Doctor G is a film that has two halves. The first half is a cringe fest with a lot of stereotypical characters and jokes that don’t work. There’s also some background music that could belong in a 90s movie. After an interval, the film turns into a touching coming-of age drama with many moments that will make your stomach churn. This film takes the Ayushmann Khurrana formula beyond its limits. It is still watchable despite its jarring nature, largely due to Ayushmann’s and Shefali Shah’s performances.
Doctor G is an Ayushmann Khurrana classic. This film is about a guy from a small town who finds himself in an unusual situation. With the support of his family, friends and his loved ones, he discovers there’s more to life than what people perceive. He overcomes his doubts and accepts his imperfections. The plot of Doctor G. Is it Badhaai Ho, Chandigarh Kare Aashiqui, or Vicky Donor? You get the idea. Gynaecology is taboo here and Ayushmann is currently the only male doctor at this all-female Bhopal medical college.
It is clear that the protagonist is sexist, and the film demonstrates it well. You don’t have to like Dr Uday, but you can relate to him from the small-town, middle-class patriarchal environment you see all around. He is not likeable, but he is definitely relatable. Ayushmann takes care of the rest. It’s too easy to get into the skin of a character such as this. But, sadly, it has become repetitive. It doesn’t look fresh when you present the same template every year with a different garnish.
The film starts poorly. The comedy element of the social comedy is not quite right. Jokes about male or female anatomy, and mimicking childbirth on a woman are a bit too juvenile. Cringe-a minute is the first hour of this film. You start to wonder if there’s a point. The moment Shefali Shah appears onscreen, this cringefest stops dead in its tracks. Shefali Shah, the head of the gynaecology division Dr Nandini is as charming and intimidating as anyone could wish. I wish she was more like her than the comedy writers tried to make of her.Shefali Shah is the star of the film and steals the show every time she appears onscreen.
Uday, who is reluctant to enter college and is being dragged around by his seniors at the college, introduces many characters. The film ends with most of the characters being lost forever. This editing flaw renders several scenes unusable and makes it difficult to keep track of what’s happening. Ayushmann manages to get through despite looking a little tired by the material. Rakul Preet Sing plays his senior (and eventual love interests). Dr Fatima is decent, but has very little to contribute to the story. However, the over-the top and smarmy dialogue ruin many of these moments.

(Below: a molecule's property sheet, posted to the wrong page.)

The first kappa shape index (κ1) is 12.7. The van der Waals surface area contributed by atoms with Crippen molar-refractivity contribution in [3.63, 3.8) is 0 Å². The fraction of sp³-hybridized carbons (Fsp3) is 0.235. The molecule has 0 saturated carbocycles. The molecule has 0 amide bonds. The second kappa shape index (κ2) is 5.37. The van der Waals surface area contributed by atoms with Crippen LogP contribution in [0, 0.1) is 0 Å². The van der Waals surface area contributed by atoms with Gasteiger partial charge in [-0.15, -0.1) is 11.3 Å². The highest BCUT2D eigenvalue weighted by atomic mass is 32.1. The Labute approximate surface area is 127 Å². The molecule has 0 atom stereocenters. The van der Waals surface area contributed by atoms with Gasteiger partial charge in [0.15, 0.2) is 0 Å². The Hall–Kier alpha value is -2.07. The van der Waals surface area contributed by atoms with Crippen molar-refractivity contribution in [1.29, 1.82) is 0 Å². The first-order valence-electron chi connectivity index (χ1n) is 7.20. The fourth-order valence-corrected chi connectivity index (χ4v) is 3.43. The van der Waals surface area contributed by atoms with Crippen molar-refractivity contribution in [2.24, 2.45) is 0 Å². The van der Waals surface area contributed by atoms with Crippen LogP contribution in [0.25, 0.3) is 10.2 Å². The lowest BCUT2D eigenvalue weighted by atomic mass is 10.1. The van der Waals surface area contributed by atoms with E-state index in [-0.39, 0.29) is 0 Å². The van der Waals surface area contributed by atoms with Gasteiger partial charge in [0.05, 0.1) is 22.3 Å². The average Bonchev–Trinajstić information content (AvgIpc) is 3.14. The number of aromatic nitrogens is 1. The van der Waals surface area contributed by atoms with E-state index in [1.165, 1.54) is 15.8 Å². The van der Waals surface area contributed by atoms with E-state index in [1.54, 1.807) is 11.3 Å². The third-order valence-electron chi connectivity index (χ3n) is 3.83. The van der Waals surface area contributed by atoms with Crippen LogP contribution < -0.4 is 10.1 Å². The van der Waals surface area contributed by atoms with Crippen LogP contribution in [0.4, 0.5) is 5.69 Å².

Doctor G – After Interval
After the interval, however, a completely different movie begins. If you are wondering if you’ve stumbled into the wrong auditorium, you can be forgiven. Post-interval Doctor G is sensitive, emotional and heartwarming. It even gets melodramatic at its climax. It manages to be a bit preachy while still addressing important issues such as gender inequality and medical ethics. This is a huge win for a film dealing with these topics. In the second half, the same writing that held Doctor G back in part one sets it free. It’s strange, but I have no complaints about the improvement.
Ayushmann Khurrana is a bright, cheerful person. However, he should also note that the formula, the trope is getting old. He must reinvent himself before it’s too late. Rakul Preet is very limited in her roles in the film. This is a shame because she is genuine and likeable in all scenes. Shefali Shah is the star. It’s a fact I have repeated before, and it will be repeated again. She is at the peak of her career and easily one of the best actors in the country. It is evident that she effortlessly balances authority and sensitivity. Ayesha Kaduskar plays a teenage woman in love with an older married man. This was the surprise package for me. Her maturity and grace in handling this brief and difficult role is admirable.
Doctor G could have been an even better movie. It could have been worse. But, if you look at the first half, it’s obvious. It’s a mixed coming-of-age drama that will appeal to its audience. It is not pretentious and can sometimes get a bit sour in places. It is saved by its actors who bring new life to a tired script. If you don’t believe me, go watch it!
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